An­tonelli, 55, has cu­rated a suc­ces­sion of land­mark ex­hi­bi­tions since join­ing MOMA in 1994. The rigour and verve with which she has nur­tured a new pub­lic un­der­stand­ing of the prac­tice and pos­si­bil­i­ties of de­sign has es­tab­lished her as the most in­flu­en­tial de­sign cu­ra­tor of our time. In the 2008 show, ‘De­sign and the Elas­tic Mind’, An­tonelli pi­o­neered the now widely ac­cepted con­cept of de­sign as an in­creas­ingly eclec­tic and ex­pan­sive medium, while 2011’s ‘Talk To Me’ charted our chang­ing re­la­tion­ship to ob­jects in the dig­i­tal age. Her most re­cent MOMA ex­hi­bi­tion, 2017’s ‘Items: Is Fash­ion Mod­ern?’, ex­plored the cul­tural and po­lit­i­cal sig­nif­i­cance of generic forms of cloth­ing, from biker jack­ets and black berets, to saris and bum bags.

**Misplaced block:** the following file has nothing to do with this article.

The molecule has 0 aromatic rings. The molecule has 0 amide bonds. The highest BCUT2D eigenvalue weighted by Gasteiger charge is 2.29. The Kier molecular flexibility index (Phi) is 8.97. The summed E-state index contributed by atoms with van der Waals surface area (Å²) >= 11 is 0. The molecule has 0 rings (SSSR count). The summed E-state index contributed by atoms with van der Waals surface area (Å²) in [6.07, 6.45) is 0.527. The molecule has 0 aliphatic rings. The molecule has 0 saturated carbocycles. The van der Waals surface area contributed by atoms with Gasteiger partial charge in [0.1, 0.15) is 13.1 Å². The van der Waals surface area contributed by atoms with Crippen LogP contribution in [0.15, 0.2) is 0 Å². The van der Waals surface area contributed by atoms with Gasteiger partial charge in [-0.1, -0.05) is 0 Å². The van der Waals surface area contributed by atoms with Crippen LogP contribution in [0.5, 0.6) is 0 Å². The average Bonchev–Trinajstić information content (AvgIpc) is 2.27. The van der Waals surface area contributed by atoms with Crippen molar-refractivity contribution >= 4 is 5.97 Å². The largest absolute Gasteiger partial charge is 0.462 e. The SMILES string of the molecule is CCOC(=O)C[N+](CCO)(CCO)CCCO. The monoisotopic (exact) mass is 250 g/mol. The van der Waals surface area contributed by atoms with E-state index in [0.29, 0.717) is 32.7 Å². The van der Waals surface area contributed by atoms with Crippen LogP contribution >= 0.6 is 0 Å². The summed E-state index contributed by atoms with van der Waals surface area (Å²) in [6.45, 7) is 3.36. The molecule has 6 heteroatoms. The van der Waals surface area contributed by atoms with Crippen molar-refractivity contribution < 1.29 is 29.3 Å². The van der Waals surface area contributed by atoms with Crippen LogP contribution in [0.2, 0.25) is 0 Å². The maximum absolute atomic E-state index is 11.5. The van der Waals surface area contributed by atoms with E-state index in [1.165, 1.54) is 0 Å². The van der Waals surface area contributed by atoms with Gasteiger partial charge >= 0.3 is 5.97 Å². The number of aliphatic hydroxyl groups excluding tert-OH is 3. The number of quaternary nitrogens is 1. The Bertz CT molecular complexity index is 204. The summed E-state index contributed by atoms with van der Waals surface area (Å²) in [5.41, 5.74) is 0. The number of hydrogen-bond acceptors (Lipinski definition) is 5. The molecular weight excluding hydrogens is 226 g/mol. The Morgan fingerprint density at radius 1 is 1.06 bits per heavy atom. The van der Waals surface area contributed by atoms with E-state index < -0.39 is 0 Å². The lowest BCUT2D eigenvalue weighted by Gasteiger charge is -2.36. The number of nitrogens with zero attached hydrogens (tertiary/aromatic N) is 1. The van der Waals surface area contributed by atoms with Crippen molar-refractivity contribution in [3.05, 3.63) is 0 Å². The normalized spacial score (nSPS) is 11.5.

When An­tonelli was in­vited to cu­rate the Tri­en­nale, she im­me­di­ately iden­ti­fied ‘Bro­ken Na­ture’ not only as the theme for her show but also for the 27 in­de­pen­dent in­stal­la­tions, pre­sented by dif­fer­ent coun­tries in the gi­gan­tic Tri­en­nale build­ing in Mi­lan’s Parco Sem­pi­one. The Vic­to­ria & Al­bert Mu­seum will be re­spon­si­ble for the UK’S con­tri­bu­tion, and the Mu­seum of Dec­o­ra­tive Arts in Prague and Ira­nian De­sign Foun­da­tion for the Czech Repub­lic’s and Iran’s re­spec­tively. ‘Paola is prophet, preacher, ac­tivist and vi­sion­ary, and when she asked us to con­trib­ute it was an ef­fort­less “yes”,’ says Neri Ox­man, the Is­raeli-born ar­chi­tect, found­ing di­rec­tor of the Me­di­ated Mat­ter re­search group at MIT Me­dia Lab in the US, and a re­cent Wall­pa­per* guest ed­i­tor (W*235). ‘It’s our re­spon­si­bil­ity and obli­ga­tion to de­sign our way out of the Holocene ex­tinc­tion.’